"In one of the most significant operations coordinated by the agency in recent years Europol worked with an international team of investigators to bring down a very destructive cybercriminal group. With our international partners, we are committed to fighting the threats brought about by malware and other forms of cybercrime, to realise safer technology infrastructures and online financial transactions for businesses and people the world over," said Rob Wainwright, Director of Europol. "This case demonstrates that it is only possible to combat cybercrime in a successful and sustainable way if all actors-that means investigative judges and judicial authorities- coordinate and cooperate across the borders.’’ Ingrid Maschl-Clausen, National Member of Austria to Eurojust, commented at a press conference in Vienna.
The recent action was part of the wider investigation that was launched in 2013 by the JIT members (Austria, Belgium, Finland, the Netherlands, Norway and the United Kingdom), and facilitated by Europol and Eurojust Last week’s results brings the total number of arrests in this operation to 60 – 34 who were captured as part of a ‘money mule’ operation run by Dutch law enforcement authorities.
Europol has provided crucial support to the investigation since 2013 including handling and analysis of terabytes of data, and thousands of files in the Europol Malware Analysis System; handling of thousands sensitive operational messages; production of intelligence analysis reports; forensic examination of devices; organisation of operational meetings and bi-monthly international conference calls. The enormous amount of data that was collected and processed during the investigation will now be used to trace the cybercriminals still at large... Eurojust hosted coordination meetings, bringing the judicial authorities and investigative judges together. Moreover, Eurojust provided legal advice, and assisted with the drafting of the Joint Investigation Team Agreement, as well as supported the joint investigation team during the lifetime of the entire process. Eurojust also enabled contacts at judicial level between non-EU Member States, in particular with Ukraine. Several action days took place during the course of the long-running investigation, which resulted in significant operational successes in Belgium, Estonia, Finland, Latvia, the Netherlands and Ukraine. Such results were possible thanks to intense cooperation between the JIT and law enforcement and judicial partners in Estonia, Latvia, Germany, Moldova, Poland, Ukraine and the US."


2015-07-15, 17:29

Darkode Hacking Forum dismantled
- http://www.justice.gov/opa/pr/major-computer-hacking-forum-dismantled
July 15, 2015 - "The computer hacking forum known as Darkode was dismantled, and criminal charges have been filed in the Western District of Pennsylvania and elsewhere against 12 individuals associated with the forum, announced Assistant Attorney General Leslie R. Caldwell of the Justice Department’s Criminal Division, U.S. Attorney David J. Hickton of the Western District of Pennsylvania and Deputy Director Mark F. Giuliano of the FBI. “Hackers and those who profit from stolen information use underground Internet forums to evade law enforcement and target innocent people around the world,” said Assistant Attorney General Caldwell. “This operation is a great example of what international law enforcement can accomplish when we work closely together to neutralize a global cybercrime marketplace. Of the roughly 800 criminal internet forums worldwide, Darkode represented one of the gravest threats to the integrity of data on computers in the United States and around the world and was the most sophisticated English-speaking forum for criminal computer hackers in the world,” said U.S. Attorney Hickton. “Through this operation, we have dismantled a cyber hornets’ nest of criminal hackers which was believed by many, including the hackers themselves, to be impenetrable. This is a milestone in our efforts to shut down criminals’ ability to buy, sell, and trade malware, botnets and personally identifiable information used to steal from U.S. citizens and individuals around the world,” said Deputy Director Giuliano. “Cyber criminals should not have a safe haven to shop for the tools of their trade and Operation Shrouded Horizon shows we will do all we can to disrupt their unlawful activities.” As alleged in the charging documents, Darkode was an online, password-protected forum in which hackers and other cyber-criminals convened to buy, sell, trade and share information, ideas, and tools to facilitate unlawful intrusions on others’ computers and electronic devices. Before becoming a member of Darkode, prospective members were allegedly vetted through a process in which an existing member invited a prospective member to the forum for the purpose of presenting the skills or products that he or she could bring to the group.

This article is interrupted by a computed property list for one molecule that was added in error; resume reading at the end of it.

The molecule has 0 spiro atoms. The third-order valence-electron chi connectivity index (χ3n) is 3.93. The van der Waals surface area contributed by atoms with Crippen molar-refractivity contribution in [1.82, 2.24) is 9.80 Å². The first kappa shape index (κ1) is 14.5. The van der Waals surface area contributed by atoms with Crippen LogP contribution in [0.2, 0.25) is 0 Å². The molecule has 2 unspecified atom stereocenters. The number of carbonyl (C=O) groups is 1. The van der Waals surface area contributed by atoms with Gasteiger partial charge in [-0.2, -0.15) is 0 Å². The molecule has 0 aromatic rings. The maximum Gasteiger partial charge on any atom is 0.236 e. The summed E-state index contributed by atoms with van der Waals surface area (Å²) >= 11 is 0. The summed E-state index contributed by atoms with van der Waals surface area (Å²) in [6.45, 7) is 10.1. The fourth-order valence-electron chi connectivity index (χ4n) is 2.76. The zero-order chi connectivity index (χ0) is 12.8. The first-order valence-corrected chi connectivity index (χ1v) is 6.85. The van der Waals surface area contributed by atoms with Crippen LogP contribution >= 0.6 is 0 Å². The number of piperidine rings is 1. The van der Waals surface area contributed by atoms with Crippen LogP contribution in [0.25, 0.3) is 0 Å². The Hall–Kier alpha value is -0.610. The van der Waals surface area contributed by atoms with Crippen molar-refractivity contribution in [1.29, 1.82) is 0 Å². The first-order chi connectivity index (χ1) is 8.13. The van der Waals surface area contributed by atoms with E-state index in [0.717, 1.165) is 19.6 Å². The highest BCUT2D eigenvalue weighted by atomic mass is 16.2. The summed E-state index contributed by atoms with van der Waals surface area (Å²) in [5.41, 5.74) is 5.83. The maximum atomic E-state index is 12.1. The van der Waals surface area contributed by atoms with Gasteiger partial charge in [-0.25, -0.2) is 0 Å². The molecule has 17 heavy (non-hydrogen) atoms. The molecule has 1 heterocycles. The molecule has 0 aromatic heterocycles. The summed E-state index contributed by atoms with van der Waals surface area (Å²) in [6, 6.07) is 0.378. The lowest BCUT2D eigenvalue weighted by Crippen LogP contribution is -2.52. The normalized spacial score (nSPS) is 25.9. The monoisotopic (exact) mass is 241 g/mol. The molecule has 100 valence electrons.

Darkode members allegedly used each other’s skills and products to infect computers and electronic devices of victims around the world with malware and, thereby gain access to, and control over, those devices. The takedown of the forum and the charges announced today are the result of the FBI’s infiltration, as part of Operation Shrouded Horizon, of the Darkode’s membership. The investigation of the Darkode forum is ongoing, and the U.S. Attorney’s Office of the Western District of Pennsylvania is taking a leadership role in conjunction with the Criminal Division’s Computer Crime and Intellectual Property Section (CCIPS). The charges announced today are part of a coordinated effort by a coalition of law enforcement authorities from 20 nations to charge, arrest or search 70 Darkode members and associates around the world. The nations comprising the coalition include Australia, Bosnia and Herzegovina, Brazil, Canada, Colombia, Costa Rica, Cyprus, Croatia, Denmark, Finland, Germany, Israel, Latvia, Macedonia, Nigeria, Romania, Serbia, Sweden, the United Kingdom and the United States. Today’s actions represent the largest coordinated international law enforcement effort ever directed at an online cyber-criminal forum..."

- http://arstechnica.com/security/2015/07/dozens-arrested-in-international-crackdown-on-darkode-crime-forum/
July 14, 2015

- http://www.reuters.com/article/2015/07/15/cybersecurity-usa-darkode-idUSL2N0ZV11R20150715
July 15, 2015 - "... Those charged are accused of crimes including conspiring to commit computer fraud, wire fraud and money laundering, selling and using malware programs that could steal data from computers and cellphones and using "bot" networks to take over computers and send spam email."